Guanches were the aboriginal inhabitants of the Canary Islands. Strictly l’Ami de La Religion, Volume 67 PDF, the Guanches were the indigenous peoples of Tenerife. Inscriptions, glyphs and rock paintings and carvings are quite abundant throughout the islands.
The geographic accounts of Pliny the Elder and of Strabo mention the Fortunate Isles but do not report anything about their populations. During the 14th century, the Guanches are presumed to have had other contacts with Balearic seafarers from Spain, suggested by the presence of Balearic artifacts found on several of the Canary Islands. Alonso Fernández de Lugo presenting the captured Guanche kings of Tenerife to Ferdinand and Isabella. The Castilian conquest of the Canary Islands began in 1402, with the expedition of Jean de Béthencourt and Gadifer de la Salle to the island of Lanzarote. Gadifer would invade Lanzarote and Fuerteventura with ease since many of the aboriginals, faced with issues of starvation and poor agriculture, would surrender to Spanish rule. The other five islands fought back. El Hierro and the Bimbache population were the next to fall, then La Gomera, Gran Canaria, La Palma and in 1496, Tenerife.
Guanches ambushed the Castilians in a valley and killed many. Only one in five of the Castilians survived, including the leader of the expedition, Alonso Fernandez de Lugo. Lugo would return later to the island with the alliance of the kings of the southern part of the island, and defeated the Guanches in the Battle of Aguere. Canaries following desertification of the Sahara at some point after 6000 BC. The islands were visited by a number of peoples within recorded history.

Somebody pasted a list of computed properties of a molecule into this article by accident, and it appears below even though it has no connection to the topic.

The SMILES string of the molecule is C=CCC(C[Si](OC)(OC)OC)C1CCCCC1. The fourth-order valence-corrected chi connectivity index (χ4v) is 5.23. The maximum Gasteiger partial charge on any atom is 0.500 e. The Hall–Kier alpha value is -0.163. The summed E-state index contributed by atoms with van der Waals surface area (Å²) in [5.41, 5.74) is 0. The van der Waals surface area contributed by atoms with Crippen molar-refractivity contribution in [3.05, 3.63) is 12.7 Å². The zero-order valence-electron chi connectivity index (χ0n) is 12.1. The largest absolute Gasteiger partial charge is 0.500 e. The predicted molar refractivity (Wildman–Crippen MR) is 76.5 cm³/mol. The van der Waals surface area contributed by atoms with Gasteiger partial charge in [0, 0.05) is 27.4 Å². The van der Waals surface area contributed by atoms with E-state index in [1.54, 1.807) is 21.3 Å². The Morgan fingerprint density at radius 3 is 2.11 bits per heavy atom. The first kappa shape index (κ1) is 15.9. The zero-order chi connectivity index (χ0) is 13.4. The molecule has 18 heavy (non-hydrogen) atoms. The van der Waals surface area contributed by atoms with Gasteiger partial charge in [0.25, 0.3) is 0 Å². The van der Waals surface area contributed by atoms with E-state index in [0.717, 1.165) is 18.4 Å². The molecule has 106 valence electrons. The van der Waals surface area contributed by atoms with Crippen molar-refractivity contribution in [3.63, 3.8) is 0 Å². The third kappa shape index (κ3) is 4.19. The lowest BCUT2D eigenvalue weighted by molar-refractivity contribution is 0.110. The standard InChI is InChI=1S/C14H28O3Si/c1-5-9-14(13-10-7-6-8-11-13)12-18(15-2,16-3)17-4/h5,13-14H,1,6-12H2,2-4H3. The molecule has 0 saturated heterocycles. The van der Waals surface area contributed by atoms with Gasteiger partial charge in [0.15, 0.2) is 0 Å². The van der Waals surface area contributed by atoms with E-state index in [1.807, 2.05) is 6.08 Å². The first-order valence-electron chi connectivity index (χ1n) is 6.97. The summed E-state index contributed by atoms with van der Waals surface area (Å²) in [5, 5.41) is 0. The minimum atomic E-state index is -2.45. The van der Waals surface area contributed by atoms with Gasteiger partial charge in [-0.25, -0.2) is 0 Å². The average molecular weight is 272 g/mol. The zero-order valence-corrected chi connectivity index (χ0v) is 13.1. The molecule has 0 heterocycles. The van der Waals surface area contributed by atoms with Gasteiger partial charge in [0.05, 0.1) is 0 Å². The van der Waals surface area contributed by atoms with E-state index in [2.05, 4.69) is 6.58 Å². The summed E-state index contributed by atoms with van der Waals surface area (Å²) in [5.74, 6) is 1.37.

A 2003 genetics research article by Nicole Maca-Meyer et al. Both the study done by Maca-Meyer et al. Tenerife aborigines and the study done by Fregel et al. The study done by Maca-Meyer et al. According to a recent study by Fregel et al. 2009, in spite of the geographic nearness between the Canary Islands and Morocco, the genetic heritage of the Canary islands male lineages, is mainly from European origin. Even if a part of these « eastern » haplogroups were introduced by the Spanish too, we can suppose that a good portion of this rate was already there at the time of the conquest.
Berber Y-chromosome lineages were detected in the indigenous remains, confirming a North West African origin for their ancestors which confirms previous mitochondrial DNA results. The native Guanche language is now only known through a few sentences and individual words, supplemented by several placenames. It has been classified by modern linguists as belonging to the Berber branch of the Afroasiatic languages. Little is known of the religion of the Guanches. There was a general belief in a supreme being, called Achamán in Tenerife, Acoran in Gran Canaria, Eraoranhan in Hierro, and Abora in La Palma.
In times of drought, the Guanches drove their flocks to consecrated grounds, where the lambs were separated from their mothers in the belief that their plaintive bleating would melt the heart of the Great Spirit. Most researchers agree that the Guanches performed their worship in the open, under sacred trees such as pine or drago, or near sacred mountains such as Mount Teide, which was believed to be the abode of the devil Guayota. The native Guanche goddess known as the Sun Mother. A divine child, son of Chaxiraxi. The god of the Sun and the light, and also thought to be one of the principal divinities. The principal malignant deity and Achamán’s adversary.
Demons in the form of black dogs, these were children of Guayota, the malignant deity. They took part in some rituals. In this event the Guanches shared milk, gofio, sheep or goat meat. Mummification was practiced throughout the islands and was highly developed on Tenerife in particular. In La Palma, the elderly were left to die alone at their own wish. After bidding their family farewell, they were carried to the sepulchral cave, with nothing but a bowl of milk being left to them. In 1933, the largest Guanche necropolis of the Canary Islands was found, at Uchova in the municipality of San Miguel de Abona in the south of the island of Tenerife.